NEW YORK, NY.- This winter the Solomon R. Guggenheim Museum presents Now’s the Time: Recent Acquisitions, an exhibition bringing together highlights from the museum’s growing collection of contemporary art that have been acquired over the past five years. On view at the museum for the first time, the selected works reveal developments in painting, sculpture, photography, and installation since the 1970s and are a cross-section of diverse approaches to art making from around the world. Beyond offering a focused, five-year summary of the Guggenheim’s collecting practices, Now’s the Time reflects on the permanent collection’s broadening global scope as it ... More

The Modern Art Museum of Fort Worth celebrates 10th anniversary of building designed by Tadao Ando   BACA Award 2012 winner Mary Heilmann exhibits at Bonnefantenmuseum   Estorick Collection launches its first virtual exhibition: Futurism and the Past

Dan Flavin, Untitled (for you Leo, in long respect and affection) 4, 1978. Pink, green, blue and yellow fluorescent light, 48 x 48 x 2 in. Collection of the Modern Art Museum of Fort Worth, Museum Purchase.
FORT WORTH, TX.- December 2012 is the 10th anniversary of the Modern Art Museum of Fort Worth’s building designed by Tadao Ando. The Modern marks the anniversary with a series of new acquisitions on view this fall and winter. Director Marla Price comments, “These are exciting additions to the Modern’s permanent collection. We are acquiring work by important new artists in several cases and increasing our holdings of works by Vernon Fisher, Dan Flavin, Howard Hodgkin, Sol LeWitt, Bruce Nauman, and Nicholas Nixon.” Among the acquisitions is a rare early wall drawing by Sol LeWitt (1928–2007), one of the pioneers of conceptual and minimal art. This is the third work by LeWitt to become part of the permanent collection. In the late 1960s and early 1970s, LeWitt began drawing lines directly on the walls of buildings, an action that radically transformed the role and definition of drawing in contemporary a ... More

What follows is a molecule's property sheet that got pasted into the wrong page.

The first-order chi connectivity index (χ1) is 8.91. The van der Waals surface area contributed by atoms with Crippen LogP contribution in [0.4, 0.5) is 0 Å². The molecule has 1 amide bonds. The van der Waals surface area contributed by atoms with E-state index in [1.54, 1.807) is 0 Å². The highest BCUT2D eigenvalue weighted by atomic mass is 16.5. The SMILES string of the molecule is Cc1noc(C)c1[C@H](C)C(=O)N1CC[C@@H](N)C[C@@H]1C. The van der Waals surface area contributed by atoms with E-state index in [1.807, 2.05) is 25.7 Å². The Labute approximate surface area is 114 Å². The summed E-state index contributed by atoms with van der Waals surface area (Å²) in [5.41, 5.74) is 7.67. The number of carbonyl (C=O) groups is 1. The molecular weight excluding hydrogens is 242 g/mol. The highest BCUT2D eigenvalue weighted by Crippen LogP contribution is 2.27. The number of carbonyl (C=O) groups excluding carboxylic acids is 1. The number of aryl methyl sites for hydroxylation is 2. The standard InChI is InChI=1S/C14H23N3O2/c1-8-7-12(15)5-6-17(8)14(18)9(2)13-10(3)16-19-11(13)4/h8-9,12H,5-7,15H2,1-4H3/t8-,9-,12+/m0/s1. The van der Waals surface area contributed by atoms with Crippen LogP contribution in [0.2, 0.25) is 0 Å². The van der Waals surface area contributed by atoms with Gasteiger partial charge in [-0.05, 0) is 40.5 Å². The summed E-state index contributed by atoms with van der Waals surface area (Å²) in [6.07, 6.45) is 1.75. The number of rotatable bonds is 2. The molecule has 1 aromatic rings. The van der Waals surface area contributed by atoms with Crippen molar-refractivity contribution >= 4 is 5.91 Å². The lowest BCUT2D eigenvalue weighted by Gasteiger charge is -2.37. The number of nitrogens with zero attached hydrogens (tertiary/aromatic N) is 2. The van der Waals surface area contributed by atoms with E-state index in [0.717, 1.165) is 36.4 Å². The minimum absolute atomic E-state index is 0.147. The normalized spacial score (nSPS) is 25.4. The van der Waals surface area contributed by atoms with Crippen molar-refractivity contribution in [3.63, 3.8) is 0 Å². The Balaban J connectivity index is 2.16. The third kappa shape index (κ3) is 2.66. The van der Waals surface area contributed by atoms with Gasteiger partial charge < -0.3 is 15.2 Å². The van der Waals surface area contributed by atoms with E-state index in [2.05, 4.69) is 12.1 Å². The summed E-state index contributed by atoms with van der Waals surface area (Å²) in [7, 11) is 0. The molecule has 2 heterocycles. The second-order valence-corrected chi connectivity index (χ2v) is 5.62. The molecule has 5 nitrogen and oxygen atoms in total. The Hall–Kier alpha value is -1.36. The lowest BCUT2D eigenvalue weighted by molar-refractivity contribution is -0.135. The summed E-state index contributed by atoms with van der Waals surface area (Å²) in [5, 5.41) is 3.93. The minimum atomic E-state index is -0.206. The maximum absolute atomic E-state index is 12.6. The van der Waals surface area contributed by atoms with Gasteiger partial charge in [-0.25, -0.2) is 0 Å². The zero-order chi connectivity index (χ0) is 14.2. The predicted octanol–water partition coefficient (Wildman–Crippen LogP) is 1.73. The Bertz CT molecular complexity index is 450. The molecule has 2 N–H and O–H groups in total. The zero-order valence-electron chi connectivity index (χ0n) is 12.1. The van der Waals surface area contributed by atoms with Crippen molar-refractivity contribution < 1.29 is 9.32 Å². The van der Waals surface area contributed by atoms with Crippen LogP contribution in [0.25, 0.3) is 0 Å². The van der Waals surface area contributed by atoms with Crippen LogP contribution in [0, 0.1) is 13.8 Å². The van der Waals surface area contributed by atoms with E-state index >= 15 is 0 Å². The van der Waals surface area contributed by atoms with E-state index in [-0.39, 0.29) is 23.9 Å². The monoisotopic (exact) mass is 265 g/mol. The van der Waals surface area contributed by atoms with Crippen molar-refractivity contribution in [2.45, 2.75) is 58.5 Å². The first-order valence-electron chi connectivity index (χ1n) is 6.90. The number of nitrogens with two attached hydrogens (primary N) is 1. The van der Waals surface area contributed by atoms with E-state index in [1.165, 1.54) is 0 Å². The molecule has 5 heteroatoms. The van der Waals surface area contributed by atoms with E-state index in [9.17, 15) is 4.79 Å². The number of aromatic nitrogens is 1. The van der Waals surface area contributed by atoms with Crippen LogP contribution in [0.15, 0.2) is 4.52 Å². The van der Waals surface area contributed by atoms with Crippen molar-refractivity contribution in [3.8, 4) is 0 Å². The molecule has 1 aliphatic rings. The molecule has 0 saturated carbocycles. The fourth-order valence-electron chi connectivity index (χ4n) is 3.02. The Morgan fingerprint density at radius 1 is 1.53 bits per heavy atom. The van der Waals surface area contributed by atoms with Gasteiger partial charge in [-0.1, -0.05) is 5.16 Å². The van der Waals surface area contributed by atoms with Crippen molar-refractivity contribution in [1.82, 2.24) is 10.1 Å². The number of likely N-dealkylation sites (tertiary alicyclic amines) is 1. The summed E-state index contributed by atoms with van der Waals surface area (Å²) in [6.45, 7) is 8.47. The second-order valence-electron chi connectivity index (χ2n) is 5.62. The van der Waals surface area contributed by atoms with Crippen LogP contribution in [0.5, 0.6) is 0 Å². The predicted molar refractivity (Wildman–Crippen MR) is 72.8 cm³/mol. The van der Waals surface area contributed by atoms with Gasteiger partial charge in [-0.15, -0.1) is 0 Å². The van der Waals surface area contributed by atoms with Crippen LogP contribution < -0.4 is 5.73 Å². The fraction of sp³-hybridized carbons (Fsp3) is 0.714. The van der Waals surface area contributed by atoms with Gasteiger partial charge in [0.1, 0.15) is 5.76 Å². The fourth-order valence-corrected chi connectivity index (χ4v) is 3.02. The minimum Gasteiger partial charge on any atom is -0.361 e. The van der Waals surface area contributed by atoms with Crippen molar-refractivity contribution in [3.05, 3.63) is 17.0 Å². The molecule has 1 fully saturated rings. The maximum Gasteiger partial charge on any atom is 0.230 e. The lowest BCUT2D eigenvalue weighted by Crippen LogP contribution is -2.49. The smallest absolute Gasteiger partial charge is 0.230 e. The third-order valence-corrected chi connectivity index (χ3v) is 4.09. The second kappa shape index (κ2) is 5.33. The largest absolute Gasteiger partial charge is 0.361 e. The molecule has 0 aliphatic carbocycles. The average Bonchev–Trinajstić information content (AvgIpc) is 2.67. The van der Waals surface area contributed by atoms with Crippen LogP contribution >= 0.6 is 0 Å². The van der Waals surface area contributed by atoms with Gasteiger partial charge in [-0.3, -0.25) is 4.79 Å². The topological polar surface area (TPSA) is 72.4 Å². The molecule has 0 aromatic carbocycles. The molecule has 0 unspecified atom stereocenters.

Mary Heilmann; private collection. Foto courstesy Hauser & Wirth
MAASTRICHT.- The Bonnefantenmuseum presented the BACA Award (Biennial Award for Contemporary Art) for the seventh time. The BACA Award 2012 was awarded by the Governor Theo Bovens to the American artist Mary Heilmann. The award ceremony took place in the Gouvernement of the Province of Limburg, in the presence of Mayor Onno Hoes, and previously mentioned Governor. The award comprises a sum of 50,000 Euros, an exhibition in the Bonnefantenmuseum and a catalogue published. The 2012 recommending committee comprised Jenni Lomax, director of the Camden Arts Centre in London and Roland Wspe, director of the Kunstmuseum St. Gallen in Switzerland. Paula van den Bosch, curator of contemporary art with the Bonnefantenmuseum, was the secretary of the committee. This committee was unanimous in its choice of the artist Mary Heilmann, for her exceptional oeuvre and her great influence on younger generations of artists. The Bonnefante ... More
Umberto Boccioni (1882-1916), Unique Forms of Continuity in Space, 1913. Plaster, height: 111.4 cm. Museu de Arte Contempornea da Universidade de So Paulo. Photo: Museu de Arte Contempornea da Universidade de So Paulo, Brazil.
LONDON.- On 1 December 2012, the Estorick Collection of Modern Italian Art launched its first virtual exhibition addressing Futurism’s relationship with the Italian pictorial tradition. The online exhibition features some sixty works, half from the first ten years of the Futurist movement (1909-1919), including paintings from the Estorick’s permanent collection, and the other half spanning the history of art from Ancient Greece to Baroque Rome. On view at here, it shows a new side to Futurist art by comparing it with ancient art and the Old Masters, challenging the idea that it was entirely opposed to art of the past. Curated by Rosalind McKever, five ‘galleries’ trace the engagement of Futurist artists such as Umberto Boccioni, Giacomo Balla, Carlo Carr and Gino Severini with the art of different periods, ranging from Classical art, Byzantium to the early Renaissance of ... More

Van Abbemuseum is given collection of 20th century book art and reference works on modern Russian art   Japan's iconic A-bomb comic strip author, Keiji Nakazawa, dies at the age of 73   New York Public Library unveils renovation plan by British architect Norman Foster